Research assessing the efficacy of weighted implement training as a means of performance enhancement dates back to the early 1960s (50). The aim of this seminal research, as well as the subsequent research to date, has been to investigate the potential of weighted implement training to enhance key variables underlying the successful outcome of sport-specific motor skills, with a prevalence for assessing their effects on pitching and batting velocity (4,9,12,43,46,47). Some studies have also assessed the effects of a weighted football on kick distance (1) and a weighted cricket ball on speed of bowling (51). However, these studies collectively report inconsistencies pertaining to the effectiveness of chronic weighted implement training programs at enhancing motor skills. Therefore, although various studies since the turn of the 21st century have investigated the training effects of weighted implements (4), the aforementioned inconsistencies pertaining to the effectiveness of weighted implement training programs have resulted in a considerable portion of weighted implement training research investigating its acute effects (26). These studies that have investigated the acute effects of weighted implement training have, therefore, investigated the efficacy of using weighted implements as a warm-up strategy. A prominent purpose of these studies has been to investigate the acute effects of underweighted and overweighted balls and bats on baseball pitching and batting velocity. Studies have investigated the acute effects of multiple readily available implements of varying mass and moments of inertia on baseball pitching and batting, with pitching accuracy and pitching and batting velocity, being the most commonly assessed performance variables. In many throwing and pitching sports, enhancing throwing velocity and accuracy is considered integral to competitive success. For example, the development of speed and accuracy among baseball players may result in less time for opponents to react to an on-target pitch, therefore enhancing the pitcher's potential to strike out the batter (4). Similarly, increasing cricket or softball outfield players' ability to throw at higher speeds with greater accuracy may increase the likelihood of completed passes to teammates and enhance the chances of eliminating an opponent. With regard to batting performance, enhancement of bat velocity is considered integral to performance as increased velocity values result in a faster swing time. This provides batters with greater time to obtain information from ball flight due to the affordance of delaying swing onset times, subsequently producing greater batted-ball distances and velocities (46).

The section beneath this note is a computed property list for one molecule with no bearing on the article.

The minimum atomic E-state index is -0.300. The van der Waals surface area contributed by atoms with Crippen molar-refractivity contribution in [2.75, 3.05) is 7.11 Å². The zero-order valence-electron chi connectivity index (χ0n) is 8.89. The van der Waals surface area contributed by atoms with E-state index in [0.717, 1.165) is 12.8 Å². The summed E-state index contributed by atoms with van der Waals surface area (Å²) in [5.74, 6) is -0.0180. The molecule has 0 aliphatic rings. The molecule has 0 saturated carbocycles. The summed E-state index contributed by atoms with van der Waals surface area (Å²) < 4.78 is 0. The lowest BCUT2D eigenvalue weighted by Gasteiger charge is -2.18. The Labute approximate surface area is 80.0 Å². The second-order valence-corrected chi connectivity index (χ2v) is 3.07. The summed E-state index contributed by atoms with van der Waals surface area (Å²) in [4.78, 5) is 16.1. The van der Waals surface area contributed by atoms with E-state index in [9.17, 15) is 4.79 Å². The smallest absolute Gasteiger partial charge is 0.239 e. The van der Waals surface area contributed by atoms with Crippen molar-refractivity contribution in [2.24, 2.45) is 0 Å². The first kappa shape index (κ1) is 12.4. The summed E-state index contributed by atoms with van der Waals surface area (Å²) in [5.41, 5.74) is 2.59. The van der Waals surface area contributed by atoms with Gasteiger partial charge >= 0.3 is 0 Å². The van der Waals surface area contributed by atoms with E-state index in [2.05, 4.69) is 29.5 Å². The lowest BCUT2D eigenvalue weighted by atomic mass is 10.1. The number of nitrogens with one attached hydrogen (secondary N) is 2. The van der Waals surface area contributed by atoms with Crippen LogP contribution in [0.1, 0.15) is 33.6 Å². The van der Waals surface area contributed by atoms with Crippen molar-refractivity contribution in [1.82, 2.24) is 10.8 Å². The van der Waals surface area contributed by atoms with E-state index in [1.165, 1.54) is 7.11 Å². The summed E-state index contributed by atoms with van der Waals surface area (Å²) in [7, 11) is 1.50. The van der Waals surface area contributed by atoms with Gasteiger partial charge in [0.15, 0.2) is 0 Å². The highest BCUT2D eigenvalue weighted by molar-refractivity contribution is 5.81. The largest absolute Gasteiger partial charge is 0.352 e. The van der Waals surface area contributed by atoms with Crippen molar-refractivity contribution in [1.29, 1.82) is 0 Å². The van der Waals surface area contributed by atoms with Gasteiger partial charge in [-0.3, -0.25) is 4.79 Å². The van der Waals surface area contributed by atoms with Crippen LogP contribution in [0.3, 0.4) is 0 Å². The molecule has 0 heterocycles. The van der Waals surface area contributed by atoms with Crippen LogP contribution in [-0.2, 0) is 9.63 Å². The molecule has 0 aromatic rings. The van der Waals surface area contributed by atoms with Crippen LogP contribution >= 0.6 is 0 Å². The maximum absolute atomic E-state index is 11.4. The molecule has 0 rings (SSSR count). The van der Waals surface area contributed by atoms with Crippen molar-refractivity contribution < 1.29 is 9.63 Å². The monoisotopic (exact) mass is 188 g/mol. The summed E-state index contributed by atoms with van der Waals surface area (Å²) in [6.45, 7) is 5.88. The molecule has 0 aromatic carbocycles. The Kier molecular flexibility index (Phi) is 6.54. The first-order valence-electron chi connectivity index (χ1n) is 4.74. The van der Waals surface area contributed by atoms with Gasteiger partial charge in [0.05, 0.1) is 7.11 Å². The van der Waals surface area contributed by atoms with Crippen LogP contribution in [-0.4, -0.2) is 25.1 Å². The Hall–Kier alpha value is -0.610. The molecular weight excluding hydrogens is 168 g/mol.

Several research studies have compared motor skill performance with regulation and weighted implements (14,22,49,51). Although these studies have not included follow-up measures of performance on return to the regulation implement, their findings provide an insight into the potential implications of using the respective implement immediately before competitive performance. Consequently, athletic performance stakeholders, such as strength and conditioning (S&C) coaches and skill acquisition specialists, are provided with substantial evidence pertaining to the acute effects of weighted implements. Such studies have also made varying suggestions as to the optimal programming of weighted implement training to induce immediate enhancements of motor skill performance. Therefore, S&C coaches and skill acquisition specialists are provided with an abundance of findings, and corresponding suggestions pertaining to their programming, which need to be synthesized.